The post on this blog that gets the highest number of hits is this one about the box stitch. There is also a lot of traffic referred here from Google from searches for ‘diagonal box stitch’, so I though I’d write about that today. Now, I know in the original post I wrote that the best yarn to use for box stitch is a smooth, shiny (as opposed to fuzzy or bulky) one. Well, that applies to solid-colored yarns. Today, I’m going to show how box stitch gets jazzed by being done on the diagonal with self-striping yarns.
The pictures below are two swatches of self-striping yarn; the first is Paton’s SWS in Natural Earth, the second is Hobby Lobby’s I Love This Yarn in Autumn Stripe (not sure about that colorway, have thrown away the band). Both are worsted weight.
Box stitch, diagonal or straight, reminds me alot of the entrelac technique….box stitch being much easier to my mind. But from these pics, it’s easy to see how self-striping yarns lend themselves well to the diagonal box stitch. With the SWS, the gradation is a bit more subtle, with the ILTY it’s more pronounced.
Let me pause here to say that, although the ILTY is a che…..er, inexpensive yarn, it’s quite impressive for the price. It’s very soft and, as you can see, it has the longer color runs usually found in the more expensive yarns but lacking in most common acrylic yarns. I’m thinking it would make an impressive (and inexpensive) afghan.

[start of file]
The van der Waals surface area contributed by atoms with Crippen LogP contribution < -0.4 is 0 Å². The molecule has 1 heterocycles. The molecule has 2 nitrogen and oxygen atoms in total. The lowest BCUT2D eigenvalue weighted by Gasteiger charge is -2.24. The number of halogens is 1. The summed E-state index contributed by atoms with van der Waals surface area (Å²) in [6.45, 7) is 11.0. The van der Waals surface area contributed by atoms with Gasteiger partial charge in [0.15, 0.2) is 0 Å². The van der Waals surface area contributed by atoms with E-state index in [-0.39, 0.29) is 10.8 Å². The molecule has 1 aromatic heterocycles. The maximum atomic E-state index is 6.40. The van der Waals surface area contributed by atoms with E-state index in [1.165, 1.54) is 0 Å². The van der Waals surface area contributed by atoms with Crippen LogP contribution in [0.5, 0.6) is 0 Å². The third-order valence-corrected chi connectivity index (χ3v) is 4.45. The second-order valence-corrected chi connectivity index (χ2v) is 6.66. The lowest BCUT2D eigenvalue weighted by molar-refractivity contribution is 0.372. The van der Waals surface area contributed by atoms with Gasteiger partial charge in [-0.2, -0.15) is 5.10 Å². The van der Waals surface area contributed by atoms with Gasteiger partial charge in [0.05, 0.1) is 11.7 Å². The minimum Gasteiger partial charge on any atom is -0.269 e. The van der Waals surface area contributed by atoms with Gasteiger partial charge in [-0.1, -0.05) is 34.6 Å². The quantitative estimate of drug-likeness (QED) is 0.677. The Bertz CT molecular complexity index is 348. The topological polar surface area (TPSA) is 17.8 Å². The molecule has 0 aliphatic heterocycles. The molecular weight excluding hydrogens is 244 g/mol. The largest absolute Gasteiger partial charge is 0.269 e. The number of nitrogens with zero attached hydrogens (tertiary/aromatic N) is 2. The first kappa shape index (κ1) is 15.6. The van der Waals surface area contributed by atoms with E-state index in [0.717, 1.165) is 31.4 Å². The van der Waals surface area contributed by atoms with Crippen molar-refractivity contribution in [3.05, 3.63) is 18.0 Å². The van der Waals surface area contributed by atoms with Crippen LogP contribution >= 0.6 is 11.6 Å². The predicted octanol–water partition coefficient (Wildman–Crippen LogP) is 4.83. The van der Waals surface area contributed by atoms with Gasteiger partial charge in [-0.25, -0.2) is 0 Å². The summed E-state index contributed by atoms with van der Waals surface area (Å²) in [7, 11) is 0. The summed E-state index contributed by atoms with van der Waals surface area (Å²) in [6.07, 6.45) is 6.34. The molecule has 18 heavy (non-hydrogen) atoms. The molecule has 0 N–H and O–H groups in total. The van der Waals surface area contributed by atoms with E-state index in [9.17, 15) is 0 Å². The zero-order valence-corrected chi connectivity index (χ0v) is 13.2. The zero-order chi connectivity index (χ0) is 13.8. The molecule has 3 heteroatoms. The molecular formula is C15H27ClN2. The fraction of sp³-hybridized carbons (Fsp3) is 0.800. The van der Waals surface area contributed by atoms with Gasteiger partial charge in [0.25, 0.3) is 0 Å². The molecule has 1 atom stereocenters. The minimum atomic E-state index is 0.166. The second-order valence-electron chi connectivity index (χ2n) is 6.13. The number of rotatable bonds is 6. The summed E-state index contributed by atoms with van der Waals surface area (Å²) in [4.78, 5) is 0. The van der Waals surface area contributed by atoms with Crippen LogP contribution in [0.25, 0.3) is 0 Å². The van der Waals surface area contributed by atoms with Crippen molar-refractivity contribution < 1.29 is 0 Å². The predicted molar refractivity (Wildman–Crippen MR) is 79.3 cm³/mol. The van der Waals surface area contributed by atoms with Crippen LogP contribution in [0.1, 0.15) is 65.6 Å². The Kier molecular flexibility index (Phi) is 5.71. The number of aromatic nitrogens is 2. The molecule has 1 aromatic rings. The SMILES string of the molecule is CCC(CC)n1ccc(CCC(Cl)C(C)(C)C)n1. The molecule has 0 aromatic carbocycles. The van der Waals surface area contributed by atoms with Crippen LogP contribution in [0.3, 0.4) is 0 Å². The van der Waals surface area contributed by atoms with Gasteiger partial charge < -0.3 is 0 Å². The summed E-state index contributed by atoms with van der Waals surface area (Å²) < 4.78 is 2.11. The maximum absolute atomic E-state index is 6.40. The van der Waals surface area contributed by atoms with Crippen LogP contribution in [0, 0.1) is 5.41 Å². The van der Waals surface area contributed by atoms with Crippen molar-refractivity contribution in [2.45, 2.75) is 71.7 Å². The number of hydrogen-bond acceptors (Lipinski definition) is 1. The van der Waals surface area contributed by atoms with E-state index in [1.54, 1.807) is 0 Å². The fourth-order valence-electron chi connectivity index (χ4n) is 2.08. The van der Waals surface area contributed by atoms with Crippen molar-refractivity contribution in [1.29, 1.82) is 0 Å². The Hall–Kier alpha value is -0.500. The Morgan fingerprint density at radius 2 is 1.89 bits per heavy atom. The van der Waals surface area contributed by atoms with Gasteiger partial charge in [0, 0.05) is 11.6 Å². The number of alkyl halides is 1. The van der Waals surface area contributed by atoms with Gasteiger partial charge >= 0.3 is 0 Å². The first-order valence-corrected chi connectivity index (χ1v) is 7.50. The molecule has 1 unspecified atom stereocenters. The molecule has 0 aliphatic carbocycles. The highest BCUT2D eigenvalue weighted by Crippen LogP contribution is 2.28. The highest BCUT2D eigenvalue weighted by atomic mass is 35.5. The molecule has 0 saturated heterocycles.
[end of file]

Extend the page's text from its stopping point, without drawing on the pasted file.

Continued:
Okay, back to the box stitch. You can find a tutorial for the diagonal version @ Crochet Cabana, the link’s over there in the sidebar. Sandra does a fabulous job of adding pics with each step, for those of us who might need visual aids, lol.
Now, just for fun, the pics below are showing the same yarns done in different stitches and how the fabric is effected by color and stitch. The first one is ILTY done in granite/seed stitch and the second one is SWS in a single crochet shell (sc, ch-1, sc). Totally different results from the same yarns.
Next time/if you decide to buy self-striping yarns, try experimenting with different stitches for different effects. The results can be remarkably different.
In other news, it’s a cold, blustery day here at the cottage. We had a nice, quiet Thanksgiving and have been hibernating since then. The flounder have been running and DH has had a bit of luck catching some, so the other day I made a pot of gumbo with some of the flounder and some shrimp I’d put in the freezer. Perfect cold-weather comfort food! For now, I’m off to finish that SWS scarf. TTFN.